- Vertical integral 
- Power density spectral method   
- Analytic signal (total gradient)  
- Local wavenumber  
- Euler deconvolution       
- Werner deconvolution 
- Multi-deconvolution 
- Wavelets 
- Prism modeling  
- Similarity transforms  
- Tilt-depth method  and reciprocal tilt-depth method 
- Methods applicable to gradient tensor data 
- Combinations of methods     
Generally, there is no single overall 'right' method.  However, in practice, some methods may be better suited to a particular case study than other methods. And, all else being equal, the different depth-to-source estimations methods involve varying degrees of accuracy and ease of use.
Each method has its strengths and weaknesses. For instance, a drawback to early forms of the Euler deconvolution method was having to establish the parameter known as the structural index of the magnetic source.  The method also was considered unwieldy in the absence of clustering analysis, because of the spray of depth estimates produced for a given source body. 
As with any signal analysis technique, having data control points (when available) helps to establish confidence that depth-to-source results are firmly grounded in reality.
Uses for depth-to-source maps
Petroleum explorers have been heavy users of depth-to-source mapping to: help gauge overall basinal extent, glean clues about the structural development of basins, ascertain the existence of troughs and sub-basins within the wider basin, and help reduce exploration risk by assessing features relevant to petroleum maturation, migration and accumulation.
Further examples of depth-to-source map uses include:
- Locating previously unrecognized faults, or basement relief highs and lows, or the inflection zones bounding those highs and lows, which may occur where pronounced gradients, discontinuties and other exaggerated features are situated in depth-to-source map contours. 
- Locating reactivated basement faults, which may occur where major discontinuities in the depth-to-source map coincide with major discontinuties in the magnetic data.
- Constraining forward models of magnetic bodies and directing how their anomalies are best interpreted.  For example, areas with only relatively thin cover and possessing strong, noisy, multiple-lobed magnetic signatures are typical of relatively recent basaltic flows and sills.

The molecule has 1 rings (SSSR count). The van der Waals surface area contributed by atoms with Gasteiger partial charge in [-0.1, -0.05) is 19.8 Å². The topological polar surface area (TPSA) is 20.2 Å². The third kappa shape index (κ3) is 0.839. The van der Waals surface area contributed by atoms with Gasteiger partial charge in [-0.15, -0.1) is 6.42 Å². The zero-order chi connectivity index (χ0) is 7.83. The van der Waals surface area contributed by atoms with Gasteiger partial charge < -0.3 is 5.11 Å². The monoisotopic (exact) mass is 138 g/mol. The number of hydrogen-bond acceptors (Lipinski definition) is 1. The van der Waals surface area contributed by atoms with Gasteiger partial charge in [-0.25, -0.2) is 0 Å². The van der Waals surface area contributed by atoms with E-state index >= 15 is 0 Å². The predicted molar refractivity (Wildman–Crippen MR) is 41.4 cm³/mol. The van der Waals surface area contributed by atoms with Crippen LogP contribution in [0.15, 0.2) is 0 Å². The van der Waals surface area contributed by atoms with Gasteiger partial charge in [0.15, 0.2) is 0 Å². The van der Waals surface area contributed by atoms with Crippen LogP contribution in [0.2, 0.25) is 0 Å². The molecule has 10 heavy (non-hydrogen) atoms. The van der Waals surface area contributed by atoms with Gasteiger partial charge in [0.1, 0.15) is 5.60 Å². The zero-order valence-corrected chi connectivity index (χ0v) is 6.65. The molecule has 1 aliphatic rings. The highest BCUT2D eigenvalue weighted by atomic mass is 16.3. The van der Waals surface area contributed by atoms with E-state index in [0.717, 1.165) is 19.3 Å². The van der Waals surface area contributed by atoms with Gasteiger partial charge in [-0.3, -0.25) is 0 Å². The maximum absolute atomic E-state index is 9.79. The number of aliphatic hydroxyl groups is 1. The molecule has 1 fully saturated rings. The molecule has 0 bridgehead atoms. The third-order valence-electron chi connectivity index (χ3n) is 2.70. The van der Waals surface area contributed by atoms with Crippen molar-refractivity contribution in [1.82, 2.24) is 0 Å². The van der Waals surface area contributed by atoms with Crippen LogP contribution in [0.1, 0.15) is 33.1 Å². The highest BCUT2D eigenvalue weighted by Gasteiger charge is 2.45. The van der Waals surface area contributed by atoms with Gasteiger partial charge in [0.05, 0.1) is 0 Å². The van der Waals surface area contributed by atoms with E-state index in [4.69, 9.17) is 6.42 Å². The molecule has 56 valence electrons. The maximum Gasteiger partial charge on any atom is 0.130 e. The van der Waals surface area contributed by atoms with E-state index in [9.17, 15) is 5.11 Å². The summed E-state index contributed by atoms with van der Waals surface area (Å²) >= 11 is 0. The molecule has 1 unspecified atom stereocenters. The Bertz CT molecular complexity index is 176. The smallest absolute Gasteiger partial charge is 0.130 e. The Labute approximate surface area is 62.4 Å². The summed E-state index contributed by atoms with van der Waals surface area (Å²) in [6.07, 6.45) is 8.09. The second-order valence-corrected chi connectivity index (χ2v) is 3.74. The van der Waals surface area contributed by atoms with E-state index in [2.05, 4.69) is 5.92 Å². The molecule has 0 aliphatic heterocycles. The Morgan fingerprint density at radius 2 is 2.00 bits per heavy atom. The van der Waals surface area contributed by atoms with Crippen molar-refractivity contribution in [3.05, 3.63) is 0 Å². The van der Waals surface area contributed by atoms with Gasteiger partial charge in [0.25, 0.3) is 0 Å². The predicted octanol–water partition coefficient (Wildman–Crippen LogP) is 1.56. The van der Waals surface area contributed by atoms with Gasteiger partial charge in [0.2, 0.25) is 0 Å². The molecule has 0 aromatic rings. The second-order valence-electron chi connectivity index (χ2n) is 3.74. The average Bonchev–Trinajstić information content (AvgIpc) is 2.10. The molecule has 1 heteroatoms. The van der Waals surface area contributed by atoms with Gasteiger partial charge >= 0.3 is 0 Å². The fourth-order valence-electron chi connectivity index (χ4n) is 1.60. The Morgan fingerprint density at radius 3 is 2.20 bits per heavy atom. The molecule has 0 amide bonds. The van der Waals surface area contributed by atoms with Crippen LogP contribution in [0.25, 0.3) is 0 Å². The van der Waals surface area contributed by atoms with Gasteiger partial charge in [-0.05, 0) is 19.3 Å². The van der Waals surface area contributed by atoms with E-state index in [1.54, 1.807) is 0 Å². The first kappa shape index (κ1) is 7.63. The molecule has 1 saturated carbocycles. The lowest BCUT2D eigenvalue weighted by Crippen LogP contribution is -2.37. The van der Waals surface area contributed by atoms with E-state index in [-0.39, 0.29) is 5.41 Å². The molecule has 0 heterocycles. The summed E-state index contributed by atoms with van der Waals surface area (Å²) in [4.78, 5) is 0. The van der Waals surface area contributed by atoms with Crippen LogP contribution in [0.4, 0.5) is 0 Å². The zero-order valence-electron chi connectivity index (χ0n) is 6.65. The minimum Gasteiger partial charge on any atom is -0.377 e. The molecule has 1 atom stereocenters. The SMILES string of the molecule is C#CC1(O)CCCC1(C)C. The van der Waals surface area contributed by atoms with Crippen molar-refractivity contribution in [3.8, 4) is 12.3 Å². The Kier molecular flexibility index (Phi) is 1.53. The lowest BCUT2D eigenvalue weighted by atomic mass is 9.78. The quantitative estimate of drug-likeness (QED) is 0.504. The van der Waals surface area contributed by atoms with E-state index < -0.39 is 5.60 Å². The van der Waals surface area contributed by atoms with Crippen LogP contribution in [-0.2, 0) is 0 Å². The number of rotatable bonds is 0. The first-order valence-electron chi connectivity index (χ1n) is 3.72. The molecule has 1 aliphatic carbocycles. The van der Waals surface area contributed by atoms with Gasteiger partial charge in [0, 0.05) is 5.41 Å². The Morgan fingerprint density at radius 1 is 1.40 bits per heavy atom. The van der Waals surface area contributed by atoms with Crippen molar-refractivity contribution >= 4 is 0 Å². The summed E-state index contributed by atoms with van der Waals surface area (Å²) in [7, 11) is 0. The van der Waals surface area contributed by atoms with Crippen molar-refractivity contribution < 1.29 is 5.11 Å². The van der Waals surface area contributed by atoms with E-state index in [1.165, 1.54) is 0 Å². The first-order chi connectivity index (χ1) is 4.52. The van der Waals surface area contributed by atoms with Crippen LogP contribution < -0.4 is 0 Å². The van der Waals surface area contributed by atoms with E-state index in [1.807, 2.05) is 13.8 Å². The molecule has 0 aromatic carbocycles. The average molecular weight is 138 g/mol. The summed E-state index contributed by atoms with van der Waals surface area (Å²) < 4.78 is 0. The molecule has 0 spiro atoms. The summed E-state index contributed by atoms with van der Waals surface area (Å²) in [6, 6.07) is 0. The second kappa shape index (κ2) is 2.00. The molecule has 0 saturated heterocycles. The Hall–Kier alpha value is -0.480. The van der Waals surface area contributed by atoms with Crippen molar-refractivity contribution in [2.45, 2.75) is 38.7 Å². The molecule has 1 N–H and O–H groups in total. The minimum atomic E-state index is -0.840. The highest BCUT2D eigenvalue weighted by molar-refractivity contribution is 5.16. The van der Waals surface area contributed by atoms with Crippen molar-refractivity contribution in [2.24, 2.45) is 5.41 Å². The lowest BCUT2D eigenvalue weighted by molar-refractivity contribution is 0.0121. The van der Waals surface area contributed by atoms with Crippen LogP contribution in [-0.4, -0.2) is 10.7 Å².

Depth-to-source mapping can help evaluate basins when it comes to subsurface geological storage of carbon dioxide.  Not only does knowledge of cover thickness and basement relief matter in these evaluations, but also knowledge of the whereabouts of any relatively recent magmatic activity may be crucial to fully understanding a basin's carbon dioxide storage potential. 
Researchers of Antarctica's geology and geodynamic evolution have been using depth-to-source estimation to help clarify the structure and origin of large portions of the continent.  
Geothermal energy explorers use depth-to-basement estimation as part of their activities. 
And minerals explorers have been using depth-to-source estimation for a long time. The technique, if implemented in a valid manner using proper testing, can help characterize areas where drillhole and seismic data are sparse.        
Here, we present a case study in the southeastern offshore region of Bass Strait that shows how depth-to-source mapping can benefit explorers.
Case study: Bass Strait, Australia
We applied depth-to-source estimation to magnetic data in the Bass Strait region, which separates Victoria and Tasmania.
The area covered in this case study is located east of King Island, west of Flinders Island and south of Wilsons Promontory.
The aim of this case-study excercise is to rapidly produce depth-to-source results from a large dataset, to enable a first-pass assessment of the regional variation in non-magnetic cover thickness.
For anyone new to Bass Strait, or a bit rusty, what follows is a primer on the area.
Various hypotheses have been proffered to explain how specific interrelationships among the Australian mainland, Antarctic continent and Tasmania evolved following supercontinent break-up.  Ideas also abound in the literature about how the present-day Bass Strait's physiographic features formed. 
The Bass Basin, now inundated due to sea-level transgression, is thought to have begun developing as a terrestrial intracratonic rift basin in the late Jurassic to early Cretaceous, and the gas-prone petroleum system the basin hosts is considered to be related to coal-bearing sequences.  
The Bass Basin's maximum Cretaceous to Tertiary sediment thickness was gravity modelled to be about 5.5 kilometers.  Most of the source rocks for liquid hydrocarbon were deposited from the late part of the early Eocene to the middle Eocene (54 million years ago to 44 million years ago), a period that coincided with a waning in the basin's subsidence and in its sediment supply. 
Noteworthy geological events experienced in the Bass Basin region include:
- The initiation of intracratonic rifting produced half-graben faults that generally strike west to northwest. 
- An extra degree of complexity was added to the Bass Basin's geodynamic behavior, because through much of its history the region was sandwiched between the Southern Rift System (which opened the Southern Ocean) and the rift system of the Tasman Basin (which opened the Tasman Sea). This scenario meant the Bass Basin was subjected to a string of extension and compression episodes triggered within and between tectonic plates.  The Bass Basin's evolution was also affected by long-lived stresses coming from the north-south-striking Tasman Fracture Zone that developed west of Tasmania.  
- NW-SE-striking faults predominated in the Cretaceous, then NNW-SSE-striking faults occurred in the Paleocene and Eocene, with NNE-SSW-striking faulting developing in the late Eocene.